A hand-painted pitcher by Fenton sold for $80; a Beatrix Potter Bunnykins baby dish signed Barbara Vernon saw $50; an orange Hall water pitcher crossed the block for $60; and a selection of pink Depression glassware sold for $55.
A bronze Art Nouveau dish with a maiden figurine earned $250; an early Beatrix Potter Bunnykins baby dish, $45; a head vase sold for $35.
Among the toy guns that crossed the block were a Daisy Superman Krypton Ray Gun that earned $170; a pair of Daisy squirt guns for $25 each; and a Daisy Exterminator gun saw $160.
A wood piccolo went to a local man for $45; a mandolin guitar in the original box sold for $80; and a German harmonica for $45.
An early framed picture of local men who appeared to be a threshing team sold for $150; an advertising poster for the Indiana Savings Bank dated 1930 saw $30; and lithograph of a milkmaid sold for $80. Cartes de Vistes of Civil War generals sold for $70 to $100.
A cast-iron dog nutcracker sold for $20; a cast-iron lion bank for $80; and a cast-iron horse sold for $30. Another cast iron piece a cannon, circa World War I, sold for $50. A bronze bust of a young girl sold for $150; and a Marine Corps insignia piece, which no one was quite sure just where it would be used sold for $30.
When the auction did break into two separate rings Jerry sold jewelry and coins in one while the remaining furniture and other items were sold in the other. There were many desirable pieces of jewelry there were many bidders eager to buy. This was also true for the coins. Examples of the jewelry items included: an opal ring which sold for $100; a cameo bracelet which saw $260; and a 14K gold bracelet which weighed 1.6 ounces and which sold for $400.
A selection of gold rings, most of which were class rings, sold for $270. Pocket watches sold for $200 and $110; and a lady’s sterling silver pocket watch sold for $65.
Two desirable gold $20 coins, one from 1908 and the other from 1925 sold for $1,000 each; a 1898 gold $10 coin sold for $375; and quarter dated 1838 sold for $55. A silver Olympic set sold for $325. Paper currency in the amounts of 10 and 25 cents sold for $40 each.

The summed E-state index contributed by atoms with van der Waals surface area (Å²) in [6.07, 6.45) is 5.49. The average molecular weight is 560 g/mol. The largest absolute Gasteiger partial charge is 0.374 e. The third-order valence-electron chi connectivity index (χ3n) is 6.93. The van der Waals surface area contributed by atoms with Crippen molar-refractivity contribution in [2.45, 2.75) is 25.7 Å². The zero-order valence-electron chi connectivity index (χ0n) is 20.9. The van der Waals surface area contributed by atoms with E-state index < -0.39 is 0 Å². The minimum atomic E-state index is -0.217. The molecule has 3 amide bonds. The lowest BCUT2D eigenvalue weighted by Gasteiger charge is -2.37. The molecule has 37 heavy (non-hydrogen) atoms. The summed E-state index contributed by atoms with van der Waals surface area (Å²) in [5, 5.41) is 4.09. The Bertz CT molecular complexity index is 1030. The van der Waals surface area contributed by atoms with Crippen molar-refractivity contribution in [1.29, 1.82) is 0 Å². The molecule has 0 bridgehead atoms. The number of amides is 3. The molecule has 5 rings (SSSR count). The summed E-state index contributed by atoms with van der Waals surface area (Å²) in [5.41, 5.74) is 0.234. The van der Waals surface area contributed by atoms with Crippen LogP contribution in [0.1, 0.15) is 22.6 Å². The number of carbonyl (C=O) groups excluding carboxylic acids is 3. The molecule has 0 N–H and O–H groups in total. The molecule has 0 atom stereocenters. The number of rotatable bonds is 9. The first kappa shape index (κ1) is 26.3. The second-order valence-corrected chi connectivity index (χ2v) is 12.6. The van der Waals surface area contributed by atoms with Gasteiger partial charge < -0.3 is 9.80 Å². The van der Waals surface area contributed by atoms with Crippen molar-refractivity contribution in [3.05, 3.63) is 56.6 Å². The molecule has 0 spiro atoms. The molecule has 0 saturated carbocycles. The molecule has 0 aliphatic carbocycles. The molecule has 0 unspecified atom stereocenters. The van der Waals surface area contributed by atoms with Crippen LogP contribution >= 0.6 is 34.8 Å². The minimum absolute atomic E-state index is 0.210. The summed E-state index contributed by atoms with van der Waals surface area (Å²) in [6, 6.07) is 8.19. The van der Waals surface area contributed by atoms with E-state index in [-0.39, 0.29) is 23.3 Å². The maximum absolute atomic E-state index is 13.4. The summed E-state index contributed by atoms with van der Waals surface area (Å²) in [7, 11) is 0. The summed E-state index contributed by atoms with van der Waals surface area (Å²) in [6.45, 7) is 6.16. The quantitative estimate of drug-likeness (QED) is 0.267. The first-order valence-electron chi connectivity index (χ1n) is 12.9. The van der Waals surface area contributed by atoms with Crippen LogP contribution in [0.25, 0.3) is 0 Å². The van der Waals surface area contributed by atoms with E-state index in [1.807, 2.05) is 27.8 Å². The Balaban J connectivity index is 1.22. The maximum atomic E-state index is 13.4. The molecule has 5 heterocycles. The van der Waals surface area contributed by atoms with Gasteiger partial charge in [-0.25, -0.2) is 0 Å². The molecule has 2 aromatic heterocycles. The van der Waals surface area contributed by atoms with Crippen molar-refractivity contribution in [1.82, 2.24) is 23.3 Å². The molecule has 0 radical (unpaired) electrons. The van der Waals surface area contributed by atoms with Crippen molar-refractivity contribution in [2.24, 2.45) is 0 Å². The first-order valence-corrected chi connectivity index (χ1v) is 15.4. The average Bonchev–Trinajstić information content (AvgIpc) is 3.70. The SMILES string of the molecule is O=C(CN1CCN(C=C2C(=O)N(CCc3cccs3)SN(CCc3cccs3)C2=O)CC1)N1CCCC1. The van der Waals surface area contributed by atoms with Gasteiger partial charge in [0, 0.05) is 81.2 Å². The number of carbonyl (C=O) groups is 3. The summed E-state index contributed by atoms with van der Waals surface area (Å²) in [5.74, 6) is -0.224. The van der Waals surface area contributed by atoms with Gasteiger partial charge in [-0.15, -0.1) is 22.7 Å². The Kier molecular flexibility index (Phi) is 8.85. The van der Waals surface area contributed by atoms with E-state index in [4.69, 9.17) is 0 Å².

A tin magic lantern, complete with box and slides sold for $240; a papier-mache jack-o-lantern saw $60; and a Coke tray sold for $70.
Other items that crossed the block included: an early rubber Donald Duck in a car which sold for $80; a small mantel clock which saw $60; and Miller lamps with a hand-wrought stand which sold for $70.
A pair of parrot shelf-sitters, Pete and Polly, with their tails intact sold for $50; a windup pig sold for $25; and a Fire Chief pedal car for $70. An Erector set in its original box sold for $60; bound volumes of Harper’s Weekly, $50; and a jar marked Monarch Fine Foods sold for $25.
Jerry’s sense of humor was very evident when he held up a small wooden box, looked at one attendee and with a semi-serious face asked, “Sir, are you going to be cremated?” A bid of $15 bought the box.
A set of Community Plate flatware sold for $60; cherry pitter for $35; and an abalone shell plate for $50. A sterling silver basket sold for $50; and a pair of weighted candelabrums for $30. A three-piece sterling dresser set sold for $50; a pair of weighted sterling candlesticks saw $35; and a hallmarked salad set sold for $25.
Old powder flasks sold for $50 to $90 each; a three-piece cast iron train set crossed the block for $50; and a pair of opera glasses with mother-of-pearl earned $40.
Braun and Helmer conduct auctions for of all types including farm, estates, and benefit. Some are conducted on site and some in a venue such as the building on the Washtenaw County Farm Grounds - as this one was.